The Luckiest Guy Alive
John Cooper Clarke
“Dr.” John Cooper Clarke is, like our own Sam Hunt, perhaps better known for his voice, for his performances, rather than actual words on the page. Both have published books, been anthologised, and recorded audio – but it’s about the spirit of the performance on the night; the persona so entwined with the poetry. In fact it’s more so the case with Clarke – “the Bard of Salford” – because Hunt’s really upped his game, in terms of publishing, across the last decade.
Clarke continues to turn up. He’s always touring. Always performing. He’s a style icon, a touchstone – and the labels continue to be applied: “Punk Poet”, “Godfather of Pub Poetry” – he has new fans amongst the UK’s latest generation of Distinctly English songwriters (Alex Turner of Arctic Monkeys for instance) and so his latest tome, The Luckiest Guy Alive is both new volume and anthology; a sequel of sorts to the wonderful Ten Years In An Open Necked Shirt.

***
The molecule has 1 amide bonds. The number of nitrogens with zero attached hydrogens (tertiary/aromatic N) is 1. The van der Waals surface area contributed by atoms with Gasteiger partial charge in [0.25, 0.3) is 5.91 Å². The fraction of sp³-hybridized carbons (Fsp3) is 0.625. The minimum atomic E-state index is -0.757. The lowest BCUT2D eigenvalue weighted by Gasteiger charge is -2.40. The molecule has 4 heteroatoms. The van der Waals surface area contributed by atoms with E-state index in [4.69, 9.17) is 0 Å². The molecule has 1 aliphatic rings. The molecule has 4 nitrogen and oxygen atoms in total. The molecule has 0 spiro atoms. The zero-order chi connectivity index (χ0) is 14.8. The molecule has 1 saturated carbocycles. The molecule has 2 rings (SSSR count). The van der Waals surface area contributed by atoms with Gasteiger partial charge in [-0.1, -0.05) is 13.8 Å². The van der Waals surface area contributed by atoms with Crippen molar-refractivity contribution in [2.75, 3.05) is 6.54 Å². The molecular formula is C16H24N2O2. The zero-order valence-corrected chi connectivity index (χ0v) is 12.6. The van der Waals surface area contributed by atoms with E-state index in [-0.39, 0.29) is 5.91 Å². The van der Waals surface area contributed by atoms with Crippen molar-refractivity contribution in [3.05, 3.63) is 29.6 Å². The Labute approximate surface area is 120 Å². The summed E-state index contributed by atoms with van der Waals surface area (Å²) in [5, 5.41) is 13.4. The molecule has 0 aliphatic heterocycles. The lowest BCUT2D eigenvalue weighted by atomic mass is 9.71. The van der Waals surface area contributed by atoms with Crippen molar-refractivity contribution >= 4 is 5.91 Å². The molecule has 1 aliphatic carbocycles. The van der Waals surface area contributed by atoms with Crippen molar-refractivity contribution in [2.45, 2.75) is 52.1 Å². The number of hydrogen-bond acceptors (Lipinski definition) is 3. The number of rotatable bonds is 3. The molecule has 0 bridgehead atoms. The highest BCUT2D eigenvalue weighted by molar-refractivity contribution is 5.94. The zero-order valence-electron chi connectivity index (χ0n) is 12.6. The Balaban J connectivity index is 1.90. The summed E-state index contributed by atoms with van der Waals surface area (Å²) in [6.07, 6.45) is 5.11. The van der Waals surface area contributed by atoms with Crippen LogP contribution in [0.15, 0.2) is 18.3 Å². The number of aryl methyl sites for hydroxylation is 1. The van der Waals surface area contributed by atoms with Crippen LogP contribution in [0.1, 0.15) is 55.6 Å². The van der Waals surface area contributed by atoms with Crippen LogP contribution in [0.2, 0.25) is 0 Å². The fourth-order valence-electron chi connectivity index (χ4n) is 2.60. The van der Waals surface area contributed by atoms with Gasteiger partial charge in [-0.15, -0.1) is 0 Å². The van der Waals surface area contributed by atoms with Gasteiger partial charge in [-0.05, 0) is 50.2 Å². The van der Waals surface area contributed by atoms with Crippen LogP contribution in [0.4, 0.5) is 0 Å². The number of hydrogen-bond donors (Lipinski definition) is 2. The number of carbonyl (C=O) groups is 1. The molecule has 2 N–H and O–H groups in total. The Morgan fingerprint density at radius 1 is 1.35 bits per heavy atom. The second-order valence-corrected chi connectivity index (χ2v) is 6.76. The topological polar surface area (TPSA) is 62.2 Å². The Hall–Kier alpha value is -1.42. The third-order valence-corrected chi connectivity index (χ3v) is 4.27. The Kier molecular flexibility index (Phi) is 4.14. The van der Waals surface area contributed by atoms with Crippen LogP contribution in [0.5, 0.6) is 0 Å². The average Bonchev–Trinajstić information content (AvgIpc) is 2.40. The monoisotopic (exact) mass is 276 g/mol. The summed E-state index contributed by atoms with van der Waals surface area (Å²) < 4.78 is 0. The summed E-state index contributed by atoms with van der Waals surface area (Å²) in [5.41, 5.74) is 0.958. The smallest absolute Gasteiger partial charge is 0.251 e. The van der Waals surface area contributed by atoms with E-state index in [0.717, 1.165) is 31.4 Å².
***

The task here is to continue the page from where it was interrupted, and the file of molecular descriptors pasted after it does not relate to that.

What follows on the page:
As much as Clarke is a poet he’s also a comedian. And Luckiest Guy’s biggest strength is its run of zingers – poems with punchlines, end-lines that have an implied exclamation mark, rhyming couplets that just entice a guffaw (or five or six) – they bloody well expect it!
Here we have sequel poems and poems very nearly the equal of those late-70s/early-80s masterworks.
We have poems about Bono’s trousers (or “Bongo” as he calls him). And if you’ve seen Clarke perform recently – I had my first chance just last year in fact, he did not disappoint – you’ll recognise many of these stories and verse from the show/s.
I remember thinking as he reeled off his smug “ode to Trannys” – Crossing The Floor – that there’d be some unease, some frustration, some disappointment around his phrasing, his language his seeming contempt; the folly. And that seems even more overt on the page – the line about getting “a vagina of sorts” won’t find new fans. But Clarke isn’t writing – or performing – for new fans. He’s hitting the same marks he’s always aimed for. Easy targets. A man out of touch. Silly humour. Blatant thoughtlessness. Dumb jokes. All of the above. Sure. But he’s also a master craftsman in so many ways. The best of his great lines and poems – the rhythm, the rhymes, the fact that you cannot ever rea these without hearing his voice in your head. Easy marks at time. But he’s made his mark. He’s not just been an influence, he continues to inspire. And at 70 he’s not spent.
Barking mad and we’re all the better for it. If you’ve ever loved John Cooper Clarke’s work you need this latest set in your life.